Author + information
- Received December 16, 1993
- Revision received July 7, 1994
- Accepted July 13, 1994
- Published online December 1, 1994.
- Sheila M. Ryan, MD∗,†,2,
- Ary L. Goldberger, MD, FACC∗,
- Steven M. Pincus, PhD∗,
- Joseph Mietus, BS∗ and
- Lewis A. Lipsitz, MD∗,†,‡∗,1
- ↵∗Address for correspondence: Dr. Lewis A. Lipsitz, MD, Hebrew Rehabilitation Center for Aged Research and Training Institute, 1200 Centre Street, Boston, Massachusetts 02131.
Objectives. This study aimed to quantify the complex dynamics of beat-to-beat sinus rhythm heart rate fluctuations and to determine their differences as a function of gender and age.
Background. Recently, measures of heart rate variability and the nonlinear “complexity” of heart rate dynamics have been used as indicators of cardiovascular health. Because women have lower cardiovascular risk and greater longevity than men, we postulated that there are important gender-related differences in beat-to-beat heart rate dynamics.
Methods. We analyzed heart rate dynamics during 8-min segments of continuous electrocardiographic recording in healthy young (20 to 39 years old), middle-aged (40 to 64 years old) and elderly (65 to 90 years old) men (n = 40) and women (n = 27) while they performed spontaneous and metronomic (15 breaths/ min) breathing. Relatively high (0.15 to 0.40 Hz) and low (0.01 to 0.15 Hz) frequency components of heart rate variability were computed using spectral analysis. The overall “complexity” of each heart rate time series was quantified by its approximate entropy, a measure of regularity derived from nonlinear dynamics (“chaos” theory).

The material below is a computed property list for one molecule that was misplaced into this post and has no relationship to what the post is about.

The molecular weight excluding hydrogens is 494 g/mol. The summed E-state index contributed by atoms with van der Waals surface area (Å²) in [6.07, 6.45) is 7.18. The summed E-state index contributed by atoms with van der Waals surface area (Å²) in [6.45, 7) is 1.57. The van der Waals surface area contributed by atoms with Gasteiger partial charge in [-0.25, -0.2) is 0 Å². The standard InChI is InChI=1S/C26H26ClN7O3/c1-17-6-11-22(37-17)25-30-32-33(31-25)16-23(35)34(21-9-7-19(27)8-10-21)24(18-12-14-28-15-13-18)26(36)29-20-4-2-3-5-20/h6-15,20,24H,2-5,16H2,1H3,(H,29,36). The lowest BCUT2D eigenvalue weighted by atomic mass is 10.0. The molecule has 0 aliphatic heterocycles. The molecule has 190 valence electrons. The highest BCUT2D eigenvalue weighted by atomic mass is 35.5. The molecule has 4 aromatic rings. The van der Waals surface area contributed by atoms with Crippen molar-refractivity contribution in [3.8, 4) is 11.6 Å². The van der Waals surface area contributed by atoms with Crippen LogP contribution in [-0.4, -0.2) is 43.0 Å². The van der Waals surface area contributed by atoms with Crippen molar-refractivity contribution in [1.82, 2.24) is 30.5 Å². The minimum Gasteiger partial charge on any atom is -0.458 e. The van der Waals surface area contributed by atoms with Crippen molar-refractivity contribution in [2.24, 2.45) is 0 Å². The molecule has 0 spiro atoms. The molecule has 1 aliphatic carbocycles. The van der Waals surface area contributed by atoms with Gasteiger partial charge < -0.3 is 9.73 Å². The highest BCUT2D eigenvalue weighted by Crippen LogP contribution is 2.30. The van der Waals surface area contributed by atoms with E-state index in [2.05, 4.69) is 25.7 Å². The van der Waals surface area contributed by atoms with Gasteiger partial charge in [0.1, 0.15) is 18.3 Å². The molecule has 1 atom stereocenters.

Results. Mean heart rate did not differ between the age groups or genders. High frequency heart rate power and the high/low frequency power ratio decreased with age in both men and women (p < 0.05). The high/low frequency power ratio during spontaneous and metronomic breathing was greater in women than men (p < 0.05). Heart rate approximate entropy decreased with age and was higher in women than men (p < 0.05).
Conclusions. High frequency heart rate spectral power (associated with parasympathetic activity) and the overall complexity of heart rate dynamics are higher in women than men. These complementary findings indicate the need to account for genderas well as age-related differences in heart rate dynamics. Whether these gender differences are related to lower cardiovascular disease risk and greater longevity in women requires further study.
↵2 Dr. Ryan is the recipient of a 1991 Brookdale National Fellowship Award, New York, New York.
↵1 Dr. Lipsitz is the recipient of the Irving and Edyth S. Usen and Family Chair in Geriatric Medicine at the Hebrew Rehabilitation Center for Age J Research and Training Institute. Boston.
☆ This work was supported in part by the Hebrew Rehabilitation Center for Aged Research and Training Institute, Boston, Massachusetts; a National Institute on Aging Teaching Nursing Home Award (AG04390) and Claude Pepper Geriatric Research and Training Center Grant (AG08812) from the U.S. Public Health Service, Bethesda, Maryland; and by awards from the National Institute on Drug Abuse (P01-DA06316) and National Heart Lung, and Blood Institute (R01-HL-42172), National Institutes of Health, Bethesda, Maryland; National Aeronautics and Space Administration (NAG9572), Bethesda. Maryland; and the G. Harold and Leila Y. Mathers Charitable Foundation, Mt. Kisco, New York; and by a grant from the Colin Medical Instruments Corporation, San Antonio, Texas.
- Received December 16, 1993.
- Revision received July 7, 1994.
- Accepted July 13, 1994.